Norway suspends blood donation reform for gay men

Published 20 February 2024
- By Editorial Staff
Blood bank directors believe that blood recipients should not be exposed to unnecessary risks.

In Norway, gay men were due to start donating blood under the same conditions as others this year, but now health authorities say the issue needs further study.

Meanwhile, a senior doctor at the country’s blood bank has criticized the relaxation of requirements, saying the decision was made for political reasons and contradicts the blood bank’s well-established precautionary principle.

In 2017, men who have sex with men were allowed to donate blood in Norway for the first time, but under the strict condition that they had not had sex for at least a year. Last summer, however, health authorities announced that they had decided to introduce similar conditions for gay men as those already in place for other groups.

At present, a six-month quarantine applies to anyone who has had a new sexual partner, and it was decided that this would also apply to gay men, with the Norwegian health authorities judging that the risk for homosexuals living in a monogamous relationship was no higher than for others. The idea was that the new blood donation rules would come into force at the end of the year, but now the Norwegian Directorate of Health and the Ministry of Health and Care Services have announced that the change will be postponed indefinitely.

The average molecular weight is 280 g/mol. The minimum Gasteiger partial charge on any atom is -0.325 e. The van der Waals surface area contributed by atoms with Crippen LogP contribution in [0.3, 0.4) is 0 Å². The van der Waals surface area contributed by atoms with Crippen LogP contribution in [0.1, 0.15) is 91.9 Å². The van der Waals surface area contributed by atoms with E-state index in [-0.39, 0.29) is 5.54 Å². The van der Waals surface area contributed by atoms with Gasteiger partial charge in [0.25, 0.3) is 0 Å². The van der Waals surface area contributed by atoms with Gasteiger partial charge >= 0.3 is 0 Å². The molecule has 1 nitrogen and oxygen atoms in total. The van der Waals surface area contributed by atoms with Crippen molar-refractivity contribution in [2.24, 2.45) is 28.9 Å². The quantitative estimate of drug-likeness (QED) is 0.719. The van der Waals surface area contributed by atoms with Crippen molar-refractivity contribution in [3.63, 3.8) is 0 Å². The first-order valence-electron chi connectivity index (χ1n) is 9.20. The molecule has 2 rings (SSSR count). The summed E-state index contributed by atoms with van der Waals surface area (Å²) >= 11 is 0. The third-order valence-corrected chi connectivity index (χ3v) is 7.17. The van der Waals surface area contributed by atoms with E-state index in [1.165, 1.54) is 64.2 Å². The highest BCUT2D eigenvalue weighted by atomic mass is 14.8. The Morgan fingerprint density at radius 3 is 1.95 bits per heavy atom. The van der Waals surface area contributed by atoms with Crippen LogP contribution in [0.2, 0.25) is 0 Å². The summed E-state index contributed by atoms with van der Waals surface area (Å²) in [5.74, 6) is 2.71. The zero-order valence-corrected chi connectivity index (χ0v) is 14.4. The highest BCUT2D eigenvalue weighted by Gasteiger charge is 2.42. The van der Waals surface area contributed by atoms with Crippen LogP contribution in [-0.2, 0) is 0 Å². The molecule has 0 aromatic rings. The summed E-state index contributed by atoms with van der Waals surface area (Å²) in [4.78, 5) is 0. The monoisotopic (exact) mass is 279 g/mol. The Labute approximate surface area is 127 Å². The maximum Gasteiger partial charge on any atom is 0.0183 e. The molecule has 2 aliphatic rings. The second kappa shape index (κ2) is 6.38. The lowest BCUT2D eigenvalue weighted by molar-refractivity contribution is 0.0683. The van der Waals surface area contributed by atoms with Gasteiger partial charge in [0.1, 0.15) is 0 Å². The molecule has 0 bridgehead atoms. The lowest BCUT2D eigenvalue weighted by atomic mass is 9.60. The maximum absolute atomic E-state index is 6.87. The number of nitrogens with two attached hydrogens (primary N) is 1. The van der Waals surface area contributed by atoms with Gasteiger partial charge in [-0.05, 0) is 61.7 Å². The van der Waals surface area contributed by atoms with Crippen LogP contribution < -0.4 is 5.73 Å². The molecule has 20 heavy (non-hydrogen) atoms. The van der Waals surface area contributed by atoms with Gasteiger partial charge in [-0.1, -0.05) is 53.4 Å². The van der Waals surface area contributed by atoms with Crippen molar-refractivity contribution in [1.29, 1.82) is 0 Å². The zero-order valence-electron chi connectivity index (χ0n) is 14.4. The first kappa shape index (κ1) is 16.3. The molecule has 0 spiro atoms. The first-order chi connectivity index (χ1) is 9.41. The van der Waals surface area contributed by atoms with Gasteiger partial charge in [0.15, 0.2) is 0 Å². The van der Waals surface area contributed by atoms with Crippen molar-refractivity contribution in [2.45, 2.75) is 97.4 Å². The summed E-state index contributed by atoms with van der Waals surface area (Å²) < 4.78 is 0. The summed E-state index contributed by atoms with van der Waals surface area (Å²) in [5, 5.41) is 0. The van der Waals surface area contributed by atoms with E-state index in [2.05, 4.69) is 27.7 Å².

– Maybe we thought the work would be easier than it turned out to be, Health Director Bjørn Guldvog told Norwegian state broadcaster NRK. We should have anchored this better with the specialized environments.

“Political decision”

Lise Sofie Nissen-Meyer, chief physician at the blood bank in Oslo, was commissioned by the transfusion service’s quality council, together with three colleagues, to make a professional assessment of the possibility of allowing homosexuals to donate blood. They recommend waiting to introduce the new rules until data from other countries is available. At the same time, Nissen-Meyer says their views were not heard before the decision was made last summer.

“The decision was made on a political basis”, she wrote in an email to the state broadcaster.

Nissen-Meyer explains that those selected to donate blood in Norway are chosen because they are particularly healthy and also have a low risk of infection in their blood. Patients should not be exposed to the unnecessary risk of creating a new group of potential blood donors.

“This goes against the well-established precautionary principle of blood banks”, she says.

Need to minimize risks

Einar Kristoffersen from Haukeland Hospital in Bergen also points out that the basic principle is to minimize the risks for those who receive blood.

– Our goal is not to exclude groups. Our goal is to minimize the risk for those who receive blood and to make it as safe as possible for donors, he says, adding that the right tools are needed to ensure patient safety.

FRI, a membership organization for gays, lesbians, bisexuals and transgender people in Norway, understands the problem, but says gay men are a group that has waited a long time to donate blood.

– We would have liked the process to have gone further, says Hilde Arntsen, the organization’s director.

Sweden also wants to change the rules for gay men to donate blood, which the government will report on this fall.

TNT is truly independent!

We don’t have a billionaire owner, and our unique reader-funded model keeps us free from political or corporate influence. This means we can fearlessly report the facts and shine a light on the misdeeds of those in power.

Consider a donation to keep our independent journalism running…